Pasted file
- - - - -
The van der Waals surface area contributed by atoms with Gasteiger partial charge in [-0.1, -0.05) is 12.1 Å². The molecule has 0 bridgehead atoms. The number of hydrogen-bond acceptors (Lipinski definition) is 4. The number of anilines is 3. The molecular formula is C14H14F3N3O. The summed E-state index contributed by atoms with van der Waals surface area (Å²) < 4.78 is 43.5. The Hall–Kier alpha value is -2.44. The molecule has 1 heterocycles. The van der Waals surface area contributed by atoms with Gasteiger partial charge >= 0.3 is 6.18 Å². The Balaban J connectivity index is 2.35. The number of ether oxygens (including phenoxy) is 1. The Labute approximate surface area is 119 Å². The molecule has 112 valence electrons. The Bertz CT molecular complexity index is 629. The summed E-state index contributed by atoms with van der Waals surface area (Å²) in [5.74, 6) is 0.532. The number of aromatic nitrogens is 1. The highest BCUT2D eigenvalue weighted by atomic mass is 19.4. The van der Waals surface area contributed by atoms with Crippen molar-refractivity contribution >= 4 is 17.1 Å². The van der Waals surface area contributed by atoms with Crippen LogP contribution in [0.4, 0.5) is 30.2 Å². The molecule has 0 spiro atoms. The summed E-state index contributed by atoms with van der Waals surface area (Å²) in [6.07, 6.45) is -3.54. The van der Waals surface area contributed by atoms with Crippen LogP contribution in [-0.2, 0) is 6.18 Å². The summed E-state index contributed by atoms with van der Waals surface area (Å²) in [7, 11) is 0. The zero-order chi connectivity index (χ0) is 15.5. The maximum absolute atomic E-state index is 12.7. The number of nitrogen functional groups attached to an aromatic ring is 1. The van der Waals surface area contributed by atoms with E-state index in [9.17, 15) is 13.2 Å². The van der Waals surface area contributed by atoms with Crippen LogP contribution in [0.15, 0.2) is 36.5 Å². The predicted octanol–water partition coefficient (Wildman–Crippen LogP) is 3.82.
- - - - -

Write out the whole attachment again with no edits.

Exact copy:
The van der Waals surface area contributed by atoms with Gasteiger partial charge in [-0.1, -0.05) is 12.1 Å². The molecule has 0 bridgehead atoms. The number of hydrogen-bond acceptors (Lipinski definition) is 4. The number of anilines is 3. The molecular formula is C14H14F3N3O. The summed E-state index contributed by atoms with van der Waals surface area (Å²) < 4.78 is 43.5. The Hall–Kier alpha value is -2.44. The molecule has 1 heterocycles. The van der Waals surface area contributed by atoms with Gasteiger partial charge >= 0.3 is 6.18 Å². The Balaban J connectivity index is 2.35. The number of ether oxygens (including phenoxy) is 1. The Labute approximate surface area is 119 Å². The molecule has 112 valence electrons. The Bertz CT molecular complexity index is 629. The summed E-state index contributed by atoms with van der Waals surface area (Å²) in [5.74, 6) is 0.532. The number of aromatic nitrogens is 1. The highest BCUT2D eigenvalue weighted by atomic mass is 19.4. The van der Waals surface area contributed by atoms with Crippen molar-refractivity contribution >= 4 is 17.1 Å². The van der Waals surface area contributed by atoms with Crippen LogP contribution in [0.4, 0.5) is 30.2 Å². The molecule has 0 spiro atoms. The summed E-state index contributed by atoms with van der Waals surface area (Å²) in [6.07, 6.45) is -3.54. The van der Waals surface area contributed by atoms with Crippen LogP contribution in [-0.2, 0) is 6.18 Å². The summed E-state index contributed by atoms with van der Waals surface area (Å²) in [7, 11) is 0. The zero-order chi connectivity index (χ0) is 15.5. The maximum absolute atomic E-state index is 12.7. The number of nitrogen functional groups attached to an aromatic ring is 1. The van der Waals surface area contributed by atoms with E-state index in [9.17, 15) is 13.2 Å². The van der Waals surface area contributed by atoms with Crippen LogP contribution in [0.15, 0.2) is 36.5 Å². The predicted octanol–water partition coefficient (Wildman–Crippen LogP) is 3.82.